Our Founders knew this. They knew that power, and a sincere conviction of one’s own rightness, can make for a deadly cocktail. That’s why they protected religious freedom and religious conscience in the Constitution. The freedom to act on one’s conscience, a freedom enjoyed by individuals, churches, institutions, and employers and employees of every kind, “religious” or not, means the right to say “no” to political power when it commands you to do what you believe you can’t morally do.

Religious conscience is now under threat by the federal government to a degree unseen for many years. But threats like this often have a salutary effect: the lessons learned in defeating them. The other side has the White House and the media. We have the truth, the Constitution, the law, and the voting booth. I’d say it’s a fair fight!

— Matthew J. Franck is director of the William E. and Carol G. Simon Center on Religion and the Constitution at the Witherspoon Institute.

The United States has endured and persevered through numerous attacks on religious freedom, some quite targeted and quite vicious. Let’s not forget, for example, the anti-Mormon “extermination order” of 1838 or the less violent but still vicious anti-Catholic Blaine Amendments of the late 19th century. The present controversy is less about subordinating one religion to others than it is about subordinating all religious liberty to sexual liberty.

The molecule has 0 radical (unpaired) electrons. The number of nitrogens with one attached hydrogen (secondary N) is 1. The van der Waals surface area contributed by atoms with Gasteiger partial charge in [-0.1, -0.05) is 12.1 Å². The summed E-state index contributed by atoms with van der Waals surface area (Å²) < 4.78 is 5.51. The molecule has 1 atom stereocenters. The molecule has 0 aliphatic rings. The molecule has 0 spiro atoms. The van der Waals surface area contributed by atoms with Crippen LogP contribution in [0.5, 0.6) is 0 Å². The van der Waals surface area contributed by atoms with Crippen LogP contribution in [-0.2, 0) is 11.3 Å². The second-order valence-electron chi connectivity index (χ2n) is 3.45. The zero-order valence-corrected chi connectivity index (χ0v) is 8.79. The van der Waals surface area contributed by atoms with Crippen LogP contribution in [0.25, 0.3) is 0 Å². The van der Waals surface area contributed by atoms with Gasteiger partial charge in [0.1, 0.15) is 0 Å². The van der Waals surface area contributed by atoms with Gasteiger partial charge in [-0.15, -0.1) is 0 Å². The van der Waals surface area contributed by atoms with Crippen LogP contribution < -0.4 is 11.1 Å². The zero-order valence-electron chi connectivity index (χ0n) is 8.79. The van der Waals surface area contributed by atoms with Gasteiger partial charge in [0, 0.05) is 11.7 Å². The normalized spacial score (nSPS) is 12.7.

The sexual revolution has always clashed with orthodox religious faith. After all, Judeo-Christian tradition limits sexual activity to the bounds of marriage. Yet we’ve long since passed the point where traditional religions could impose their will through the force of law. Contraceptives are legal everywhere, and even sodomy has even been elevated to the status of a constitutional right.

One would think that in these legal changes one would find the makings of an uneasy truce. The revolutionaries have the right to behave as they desire, while the religious have the right to believe (and act) as their consciences dictate. Yet as is often the case, revolutionaries won’t settle for mere victory when domination is in their grasp.

With the Obama HHS mandate, the federal government is creating the mirror image of the 1940s, with religious entities now coerced into participating in and even funding the sexual revolution. It’s not enough that men and women have the right to purchase contraceptives, now they have a right to get them for free.

But to create such a right, one must decisively and finally subordinate religious freedom to something else, an unwritten construct of a radical and debased culture that feels entitled to pleasure without obligation, cost, or consequence.

I suppose that the language of the Bill of Rights should now carry a disclaimer: “Subject to the sexual needs of the ruling class.”

— David French is a senior counsel at the American Center for Law and Justice and co-founder of Evangelicals for Mitt.